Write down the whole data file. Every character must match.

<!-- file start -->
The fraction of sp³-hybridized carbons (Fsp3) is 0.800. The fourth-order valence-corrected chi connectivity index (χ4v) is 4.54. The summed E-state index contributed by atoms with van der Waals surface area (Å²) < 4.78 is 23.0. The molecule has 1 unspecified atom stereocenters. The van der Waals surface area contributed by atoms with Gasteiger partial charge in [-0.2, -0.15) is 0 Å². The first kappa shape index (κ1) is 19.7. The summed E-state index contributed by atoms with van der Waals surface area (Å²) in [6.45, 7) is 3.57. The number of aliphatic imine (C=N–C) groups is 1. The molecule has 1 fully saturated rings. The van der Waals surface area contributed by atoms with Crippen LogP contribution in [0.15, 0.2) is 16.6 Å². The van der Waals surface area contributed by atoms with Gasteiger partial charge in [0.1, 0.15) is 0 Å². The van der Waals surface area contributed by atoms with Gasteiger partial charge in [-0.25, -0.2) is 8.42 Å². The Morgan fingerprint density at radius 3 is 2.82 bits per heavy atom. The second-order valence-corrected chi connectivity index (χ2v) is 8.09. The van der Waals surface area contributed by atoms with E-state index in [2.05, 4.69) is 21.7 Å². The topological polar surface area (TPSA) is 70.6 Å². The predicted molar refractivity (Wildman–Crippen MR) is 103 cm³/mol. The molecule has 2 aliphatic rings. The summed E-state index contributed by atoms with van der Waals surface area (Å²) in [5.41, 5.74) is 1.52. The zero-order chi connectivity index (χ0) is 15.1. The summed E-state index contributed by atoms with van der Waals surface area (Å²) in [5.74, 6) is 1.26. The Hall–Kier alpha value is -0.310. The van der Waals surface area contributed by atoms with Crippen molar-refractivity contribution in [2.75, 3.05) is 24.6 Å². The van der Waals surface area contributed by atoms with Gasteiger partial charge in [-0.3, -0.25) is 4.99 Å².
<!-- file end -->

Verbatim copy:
The fraction of sp³-hybridized carbons (Fsp3) is 0.800. The fourth-order valence-corrected chi connectivity index (χ4v) is 4.54. The summed E-state index contributed by atoms with van der Waals surface area (Å²) < 4.78 is 23.0. The molecule has 1 unspecified atom stereocenters. The van der Waals surface area contributed by atoms with Gasteiger partial charge in [-0.2, -0.15) is 0 Å². The first kappa shape index (κ1) is 19.7. The summed E-state index contributed by atoms with van der Waals surface area (Å²) in [6.45, 7) is 3.57. The number of aliphatic imine (C=N–C) groups is 1. The molecule has 1 fully saturated rings. The van der Waals surface area contributed by atoms with Crippen LogP contribution in [0.15, 0.2) is 16.6 Å². The van der Waals surface area contributed by atoms with Gasteiger partial charge in [0.1, 0.15) is 0 Å². The van der Waals surface area contributed by atoms with Gasteiger partial charge in [-0.25, -0.2) is 8.42 Å². The Morgan fingerprint density at radius 3 is 2.82 bits per heavy atom. The second-order valence-corrected chi connectivity index (χ2v) is 8.09. The van der Waals surface area contributed by atoms with E-state index in [2.05, 4.69) is 21.7 Å². The topological polar surface area (TPSA) is 70.6 Å². The predicted molar refractivity (Wildman–Crippen MR) is 103 cm³/mol. The molecule has 2 aliphatic rings. The summed E-state index contributed by atoms with van der Waals surface area (Å²) in [5.41, 5.74) is 1.52. The zero-order chi connectivity index (χ0) is 15.1. The summed E-state index contributed by atoms with van der Waals surface area (Å²) in [5.74, 6) is 1.26. The Hall–Kier alpha value is -0.310. The van der Waals surface area contributed by atoms with Crippen molar-refractivity contribution in [2.75, 3.05) is 24.6 Å². The van der Waals surface area contributed by atoms with Gasteiger partial charge in [-0.3, -0.25) is 4.99 Å².